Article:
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The role of the parenting co-ordinator (PC) is to support you as co-parents in the day-to-day implementation and interpretation of your court order or parenting plan.


Court orders can often be vague with very general terms such as, for example, 50% of the summer holidays, and this can leave many arrangements open to different interpretations and often disagreement. If these matters aren’t resolved and turn into ‘chronic’ conflict, this can cause ongoing psychological and emotional harm to the children of your family.


How is Parenting Co-Ordination different from Mediation?


In many ways, parenting co-ordination is similar to mediation. Parenting co-ordinators (PCs) have a mediation role within the process if issues come up which the parents have not been able to agree. Your PC would help you both as parents to interpret the court order or parenting plan and support you to come up with practical interpretations. For example, if the court order states that the summer holidays are to be shared equally, the PC will support both parents to come up with options and will support you to try to reach an agreement which fits with your court order or parenting plan, but which still puts the children at the centre of your thoughts and considerations. The key difference between parenting co-ordination and mediation in looking to address practical issues after you have a court order of parenting plan is that, in parenting co-ordination, parents sign up for a period of time and have the same family professional on hand to support them when needed.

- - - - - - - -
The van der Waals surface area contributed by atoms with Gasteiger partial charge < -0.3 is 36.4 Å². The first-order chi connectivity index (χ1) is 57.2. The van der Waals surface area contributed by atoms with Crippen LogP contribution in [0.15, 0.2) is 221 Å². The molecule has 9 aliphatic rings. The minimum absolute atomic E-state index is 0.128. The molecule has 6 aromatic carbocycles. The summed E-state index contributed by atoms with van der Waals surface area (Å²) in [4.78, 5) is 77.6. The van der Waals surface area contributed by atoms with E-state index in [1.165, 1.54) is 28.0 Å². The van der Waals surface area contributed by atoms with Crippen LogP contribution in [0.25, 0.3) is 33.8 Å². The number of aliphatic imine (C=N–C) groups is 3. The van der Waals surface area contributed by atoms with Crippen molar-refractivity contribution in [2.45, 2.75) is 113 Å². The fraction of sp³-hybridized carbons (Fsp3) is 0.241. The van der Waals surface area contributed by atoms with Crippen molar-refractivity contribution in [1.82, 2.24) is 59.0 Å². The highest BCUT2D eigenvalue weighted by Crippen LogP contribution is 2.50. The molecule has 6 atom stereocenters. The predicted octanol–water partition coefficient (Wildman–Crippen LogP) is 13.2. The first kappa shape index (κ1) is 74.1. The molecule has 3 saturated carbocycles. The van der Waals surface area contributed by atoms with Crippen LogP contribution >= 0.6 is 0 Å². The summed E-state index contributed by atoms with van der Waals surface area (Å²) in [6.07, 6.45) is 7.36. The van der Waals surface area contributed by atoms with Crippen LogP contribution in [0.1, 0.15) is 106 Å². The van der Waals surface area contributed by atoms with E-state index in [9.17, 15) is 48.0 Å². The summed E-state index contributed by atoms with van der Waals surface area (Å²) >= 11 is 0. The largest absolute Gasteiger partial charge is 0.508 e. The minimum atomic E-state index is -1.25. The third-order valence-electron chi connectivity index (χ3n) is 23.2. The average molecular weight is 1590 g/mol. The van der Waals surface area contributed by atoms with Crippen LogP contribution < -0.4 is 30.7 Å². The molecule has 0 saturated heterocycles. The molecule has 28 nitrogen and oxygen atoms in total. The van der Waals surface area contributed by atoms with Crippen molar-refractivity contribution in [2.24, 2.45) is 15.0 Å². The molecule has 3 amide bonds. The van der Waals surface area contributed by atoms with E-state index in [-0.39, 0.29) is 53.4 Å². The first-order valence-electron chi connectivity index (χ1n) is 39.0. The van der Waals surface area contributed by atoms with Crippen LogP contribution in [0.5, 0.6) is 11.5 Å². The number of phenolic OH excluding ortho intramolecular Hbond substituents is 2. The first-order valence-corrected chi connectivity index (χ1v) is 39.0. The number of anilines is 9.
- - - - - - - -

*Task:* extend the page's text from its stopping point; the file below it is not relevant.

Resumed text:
If this is your chosen path, your PC will build a working relationship with each of you as parents and will get to know and understand the dynamics of your family, which helps the PC to provide ongoing support to you, as parents. The PC’s role is also to help you both establish a co-operative parenting relationship by interrupting old patterns of communication and/or cycles of destructive behaviours which are getting in the way of the creation of a positive co-parenting alliance. The PC offers tools and techniques to support you in finding new ways of communicating and working together towards better co-parenting.


Your PC would play more of an authoritative, coaching, and educational role in supporting both parents to change communication patterns and responses to events or to one another by looking at how your children experience how you interact and at how that experience can affect them on into adulthood. Your PC works with each parent separately to help each of you to work with your individual triggers and issues within the dynamic, but the PC also brings you together, as parents, when appropriate to consolidate change.


Your PC can speak with GPs and if there have been substantial court proceedings, you would be asked to provide your PC with relevant court documentation if there have been, for example, psychological assessments or expert witness reports which might provide clarity when presented with two conflicting perspectives of the past.


If you, as parents, still aren’t able to reach an agreement, then you can request that the PC enters the ‘arbitration’ phase, at which point the PC would makes an implementation decision for the both of you. This phase can only be entered into if both parents consent, and it can only relate to the implementation of your parenting agreement or court order. If you wanted to change the order or agreement, you will need to return to court or re-negotiate your agreement with solicitors or a mediator outside the PC process.

Find out how to get involved


To find out more about Parental Co-Ordination, visit the Parenting Coordinators Alliance website.

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